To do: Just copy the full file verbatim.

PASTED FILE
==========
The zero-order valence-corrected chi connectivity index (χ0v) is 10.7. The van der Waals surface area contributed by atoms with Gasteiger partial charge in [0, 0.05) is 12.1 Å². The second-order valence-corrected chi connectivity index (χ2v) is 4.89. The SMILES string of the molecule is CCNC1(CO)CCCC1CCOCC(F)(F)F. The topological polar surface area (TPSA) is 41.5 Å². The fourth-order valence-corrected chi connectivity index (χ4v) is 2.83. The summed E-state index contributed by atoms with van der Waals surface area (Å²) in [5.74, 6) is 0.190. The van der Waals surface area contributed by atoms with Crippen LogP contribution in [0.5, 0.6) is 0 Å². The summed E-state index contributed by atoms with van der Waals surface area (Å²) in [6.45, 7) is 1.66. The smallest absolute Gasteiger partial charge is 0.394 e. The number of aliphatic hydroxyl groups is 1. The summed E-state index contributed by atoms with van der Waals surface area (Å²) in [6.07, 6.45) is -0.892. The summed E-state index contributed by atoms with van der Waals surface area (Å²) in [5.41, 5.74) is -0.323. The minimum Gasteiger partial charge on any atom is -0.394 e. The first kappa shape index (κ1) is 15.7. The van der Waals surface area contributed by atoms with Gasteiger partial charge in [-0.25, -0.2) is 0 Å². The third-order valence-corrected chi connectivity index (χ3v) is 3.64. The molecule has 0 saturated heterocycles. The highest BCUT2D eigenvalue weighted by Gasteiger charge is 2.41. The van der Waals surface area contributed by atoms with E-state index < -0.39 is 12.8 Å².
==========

The zero-order valence-corrected chi connectivity index (χ0v) is 10.7. The van der Waals surface area contributed by atoms with Gasteiger partial charge in [0, 0.05) is 12.1 Å². The second-order valence-corrected chi connectivity index (χ2v) is 4.89. The SMILES string of the molecule is CCNC1(CO)CCCC1CCOCC(F)(F)F. The topological polar surface area (TPSA) is 41.5 Å². The fourth-order valence-corrected chi connectivity index (χ4v) is 2.83. The summed E-state index contributed by atoms with van der Waals surface area (Å²) in [5.74, 6) is 0.190. The van der Waals surface area contributed by atoms with Crippen LogP contribution in [0.5, 0.6) is 0 Å². The summed E-state index contributed by atoms with van der Waals surface area (Å²) in [6.45, 7) is 1.66. The smallest absolute Gasteiger partial charge is 0.394 e. The number of aliphatic hydroxyl groups is 1. The summed E-state index contributed by atoms with van der Waals surface area (Å²) in [6.07, 6.45) is -0.892. The summed E-state index contributed by atoms with van der Waals surface area (Å²) in [5.41, 5.74) is -0.323. The minimum Gasteiger partial charge on any atom is -0.394 e. The first kappa shape index (κ1) is 15.7. The van der Waals surface area contributed by atoms with Gasteiger partial charge in [-0.25, -0.2) is 0 Å². The third-order valence-corrected chi connectivity index (χ3v) is 3.64. The molecule has 0 saturated heterocycles. The highest BCUT2D eigenvalue weighted by Gasteiger charge is 2.41. The van der Waals surface area contributed by atoms with E-state index < -0.39 is 12.8 Å².